Gregory Jones as the niggling reporter who is put in his place by the hostage's wife, played by Brooke Hardman. Photos by Ralph Stewart
"Two Rooms" – different times, same issues
The current play at the Vineyard Playhouse is a bold production about a young couple caught up in a vortex of international terrorism and politics. It puts human faces and emotions on a political crisis from the 1980s that is eerily similar to our own time. For many of us, the only bright spot in the current political landscape is the inevitable end of the current administration in Washington. The mess at home and abroad has left us with a presidency that has the lowest public approval rating in generations. We seem to be hated worldwide by more than ever before. We are in a time of political crisis.
Peter Stray as the hostage in the Vineyard Playhouse's current production of Lee Blessing's play "Two Rooms."
It is not unusual for The Vineyard Playhouse to present plays with culturally, socially, or politically redeeming values. In fact, it seems apparent to me that they make a point of staging meaningful and relevant plays every year. As a small summer vacation community we should feel lucky that this is the case. Theaters in many communities like ours fill their seasons with fluffy musicals and farces. Not that there isn't a place for that kind of thing, but the Playhouse has consistently helped raise the level of conversation with productions that deal unflinchingly with issues of race, gender, ethical and moral considerations, and politics. The current production is no exception. Lee Blessing's Two Rooms was nominated for the Pulitzer Prize and was Time magazine's best play of 1988. It focuses on a young married couple, one an imprisoned man who is being held hostage under barely tolerable conditions in the Middle East and a woman, a biologist, who has been left hostage to the political and emotional forces created by her husband's imprisonment.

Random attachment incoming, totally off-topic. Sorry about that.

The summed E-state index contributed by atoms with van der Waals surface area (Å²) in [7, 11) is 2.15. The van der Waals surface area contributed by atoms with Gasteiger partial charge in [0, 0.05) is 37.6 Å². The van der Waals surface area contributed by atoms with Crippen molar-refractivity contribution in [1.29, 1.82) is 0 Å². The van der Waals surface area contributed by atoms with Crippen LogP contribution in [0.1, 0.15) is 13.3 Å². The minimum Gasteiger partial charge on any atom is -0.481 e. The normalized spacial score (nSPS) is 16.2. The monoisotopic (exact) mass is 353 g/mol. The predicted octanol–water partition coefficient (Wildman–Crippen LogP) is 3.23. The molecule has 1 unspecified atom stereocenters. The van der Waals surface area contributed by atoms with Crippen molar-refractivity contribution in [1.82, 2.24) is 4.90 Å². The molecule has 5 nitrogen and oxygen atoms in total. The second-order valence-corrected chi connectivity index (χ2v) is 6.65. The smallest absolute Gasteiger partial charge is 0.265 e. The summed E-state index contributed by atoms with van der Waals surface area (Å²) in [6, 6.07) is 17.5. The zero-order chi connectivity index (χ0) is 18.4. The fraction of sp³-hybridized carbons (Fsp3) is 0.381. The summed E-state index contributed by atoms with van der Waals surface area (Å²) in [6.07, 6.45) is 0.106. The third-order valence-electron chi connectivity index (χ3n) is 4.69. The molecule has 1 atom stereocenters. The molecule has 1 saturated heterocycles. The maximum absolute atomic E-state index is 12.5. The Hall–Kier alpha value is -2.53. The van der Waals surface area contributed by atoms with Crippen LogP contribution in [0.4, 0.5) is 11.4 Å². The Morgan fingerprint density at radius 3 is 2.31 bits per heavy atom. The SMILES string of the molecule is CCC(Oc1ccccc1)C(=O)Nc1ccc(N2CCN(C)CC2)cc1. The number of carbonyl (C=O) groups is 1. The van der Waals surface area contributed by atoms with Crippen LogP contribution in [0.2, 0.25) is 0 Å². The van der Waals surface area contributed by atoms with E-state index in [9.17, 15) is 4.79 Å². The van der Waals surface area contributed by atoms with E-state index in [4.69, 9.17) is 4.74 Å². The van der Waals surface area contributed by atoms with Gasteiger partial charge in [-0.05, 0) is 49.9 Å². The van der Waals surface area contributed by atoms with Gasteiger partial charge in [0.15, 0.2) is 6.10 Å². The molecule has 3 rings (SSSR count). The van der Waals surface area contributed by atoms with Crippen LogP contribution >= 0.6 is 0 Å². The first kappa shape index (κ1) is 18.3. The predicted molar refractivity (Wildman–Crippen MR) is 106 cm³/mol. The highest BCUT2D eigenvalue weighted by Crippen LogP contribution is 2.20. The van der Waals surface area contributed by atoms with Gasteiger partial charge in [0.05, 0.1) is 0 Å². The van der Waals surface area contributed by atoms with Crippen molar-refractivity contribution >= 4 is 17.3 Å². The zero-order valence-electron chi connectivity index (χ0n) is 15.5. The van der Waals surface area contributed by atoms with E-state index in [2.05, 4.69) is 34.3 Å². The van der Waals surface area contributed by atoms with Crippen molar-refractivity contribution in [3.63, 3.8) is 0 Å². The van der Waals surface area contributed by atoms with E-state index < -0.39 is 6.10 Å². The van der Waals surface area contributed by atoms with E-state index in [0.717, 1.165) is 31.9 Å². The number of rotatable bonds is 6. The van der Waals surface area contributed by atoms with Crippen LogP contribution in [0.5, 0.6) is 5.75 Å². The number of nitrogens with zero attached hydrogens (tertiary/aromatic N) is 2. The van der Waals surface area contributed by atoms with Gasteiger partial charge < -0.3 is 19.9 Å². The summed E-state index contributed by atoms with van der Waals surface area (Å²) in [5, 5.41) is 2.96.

In what must be an allusion to Jean-Paul Sartre's classic existential drama "No Exit," which takes place in one room, this play takes place in two rooms which are so similar in feel they could be the same room - one an actual prison, the other an apartment room made bare in an attempt to deal with the wife's anguished situation. Playhouse staffer and actress Brooke Hardman, married to Islander Brian Ditchfield, does a convincing job of portraying the swinging emotions of the wife as she attempts to deal with a horrible personal tragedy and the unrealizable expectations of a callus government and a manipulative press. She moves us from the brink of emotional meltdown to euphoric expectation with an unhurried and graceful style. The government agent is played with a cold bureaucratic intensity by local actress Sheryl Dagostino. The unrealistic but all too real proddings of the press at the hands of an alternating sympathetic then cold newsman played expertly by theater pro Gregory Jones highlight the emotional complexities of an impossible situation.
"Two Rooms" plays at The Vineyard Playhouse on Church Street in Vineyard Haven July 11 - July 28. Curtain times vary. There will be a special 3 pm matinee performance on Thursday, July 26, only. Tickets from $25 to $37.50.